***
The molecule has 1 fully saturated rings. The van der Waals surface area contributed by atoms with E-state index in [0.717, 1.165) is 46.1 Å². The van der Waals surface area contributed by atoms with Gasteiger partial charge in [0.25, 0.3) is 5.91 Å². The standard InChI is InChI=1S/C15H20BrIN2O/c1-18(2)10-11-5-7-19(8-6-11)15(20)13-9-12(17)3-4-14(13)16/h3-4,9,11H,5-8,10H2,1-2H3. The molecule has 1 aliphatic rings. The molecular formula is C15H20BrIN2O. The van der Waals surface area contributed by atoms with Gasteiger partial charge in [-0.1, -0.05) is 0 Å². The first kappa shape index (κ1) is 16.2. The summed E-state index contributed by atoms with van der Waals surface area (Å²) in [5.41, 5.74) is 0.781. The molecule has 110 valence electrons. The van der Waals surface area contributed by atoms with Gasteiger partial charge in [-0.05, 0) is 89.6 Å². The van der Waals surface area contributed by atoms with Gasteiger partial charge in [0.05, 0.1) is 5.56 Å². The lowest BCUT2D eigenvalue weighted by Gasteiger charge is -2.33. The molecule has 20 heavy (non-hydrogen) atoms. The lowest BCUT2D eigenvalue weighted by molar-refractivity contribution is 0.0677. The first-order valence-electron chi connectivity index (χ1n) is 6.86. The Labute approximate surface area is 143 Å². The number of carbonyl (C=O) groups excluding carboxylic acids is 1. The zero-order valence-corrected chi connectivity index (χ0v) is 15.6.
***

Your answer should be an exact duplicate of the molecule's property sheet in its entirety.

The molecule has 1 fully saturated rings. The van der Waals surface area contributed by atoms with E-state index in [0.717, 1.165) is 46.1 Å². The van der Waals surface area contributed by atoms with Gasteiger partial charge in [0.25, 0.3) is 5.91 Å². The standard InChI is InChI=1S/C15H20BrIN2O/c1-18(2)10-11-5-7-19(8-6-11)15(20)13-9-12(17)3-4-14(13)16/h3-4,9,11H,5-8,10H2,1-2H3. The molecule has 1 aliphatic rings. The molecular formula is C15H20BrIN2O. The van der Waals surface area contributed by atoms with Gasteiger partial charge in [-0.1, -0.05) is 0 Å². The first kappa shape index (κ1) is 16.2. The summed E-state index contributed by atoms with van der Waals surface area (Å²) in [5.41, 5.74) is 0.781. The molecule has 110 valence electrons. The van der Waals surface area contributed by atoms with Gasteiger partial charge in [-0.05, 0) is 89.6 Å². The van der Waals surface area contributed by atoms with Gasteiger partial charge in [0.05, 0.1) is 5.56 Å². The lowest BCUT2D eigenvalue weighted by Gasteiger charge is -2.33. The molecule has 20 heavy (non-hydrogen) atoms. The lowest BCUT2D eigenvalue weighted by molar-refractivity contribution is 0.0677. The first-order valence-electron chi connectivity index (χ1n) is 6.86. The Labute approximate surface area is 143 Å². The number of carbonyl (C=O) groups excluding carboxylic acids is 1. The zero-order valence-corrected chi connectivity index (χ0v) is 15.6.